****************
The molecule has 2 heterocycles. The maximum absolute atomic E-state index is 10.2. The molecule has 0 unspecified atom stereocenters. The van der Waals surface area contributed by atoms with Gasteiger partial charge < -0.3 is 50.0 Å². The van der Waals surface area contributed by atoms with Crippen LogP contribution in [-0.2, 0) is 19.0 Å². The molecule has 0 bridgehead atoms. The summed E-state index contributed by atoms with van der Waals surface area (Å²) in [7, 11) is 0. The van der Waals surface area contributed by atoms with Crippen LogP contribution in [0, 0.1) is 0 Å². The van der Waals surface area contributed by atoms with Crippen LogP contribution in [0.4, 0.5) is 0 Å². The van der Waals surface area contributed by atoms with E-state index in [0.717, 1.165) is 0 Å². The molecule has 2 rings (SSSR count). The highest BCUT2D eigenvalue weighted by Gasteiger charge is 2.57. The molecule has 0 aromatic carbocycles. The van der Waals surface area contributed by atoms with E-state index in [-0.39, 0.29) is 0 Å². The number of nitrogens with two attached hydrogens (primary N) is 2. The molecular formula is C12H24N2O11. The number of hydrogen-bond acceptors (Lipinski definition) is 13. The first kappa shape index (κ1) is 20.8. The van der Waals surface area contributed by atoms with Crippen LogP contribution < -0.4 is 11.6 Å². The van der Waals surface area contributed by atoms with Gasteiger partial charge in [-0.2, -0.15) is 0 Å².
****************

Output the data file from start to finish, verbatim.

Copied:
The molecule has 2 heterocycles. The maximum absolute atomic E-state index is 10.2. The molecule has 0 unspecified atom stereocenters. The van der Waals surface area contributed by atoms with Gasteiger partial charge < -0.3 is 50.0 Å². The van der Waals surface area contributed by atoms with Crippen LogP contribution in [-0.2, 0) is 19.0 Å². The molecule has 0 bridgehead atoms. The summed E-state index contributed by atoms with van der Waals surface area (Å²) in [7, 11) is 0. The van der Waals surface area contributed by atoms with Crippen LogP contribution in [0, 0.1) is 0 Å². The van der Waals surface area contributed by atoms with Crippen LogP contribution in [0.4, 0.5) is 0 Å². The van der Waals surface area contributed by atoms with E-state index in [0.717, 1.165) is 0 Å². The molecule has 2 rings (SSSR count). The highest BCUT2D eigenvalue weighted by Gasteiger charge is 2.57. The molecule has 0 aromatic carbocycles. The van der Waals surface area contributed by atoms with E-state index in [-0.39, 0.29) is 0 Å². The number of nitrogens with two attached hydrogens (primary N) is 2. The molecular formula is C12H24N2O11. The number of hydrogen-bond acceptors (Lipinski definition) is 13. The first kappa shape index (κ1) is 20.8. The van der Waals surface area contributed by atoms with Crippen LogP contribution < -0.4 is 11.6 Å². The van der Waals surface area contributed by atoms with Gasteiger partial charge in [-0.2, -0.15) is 0 Å².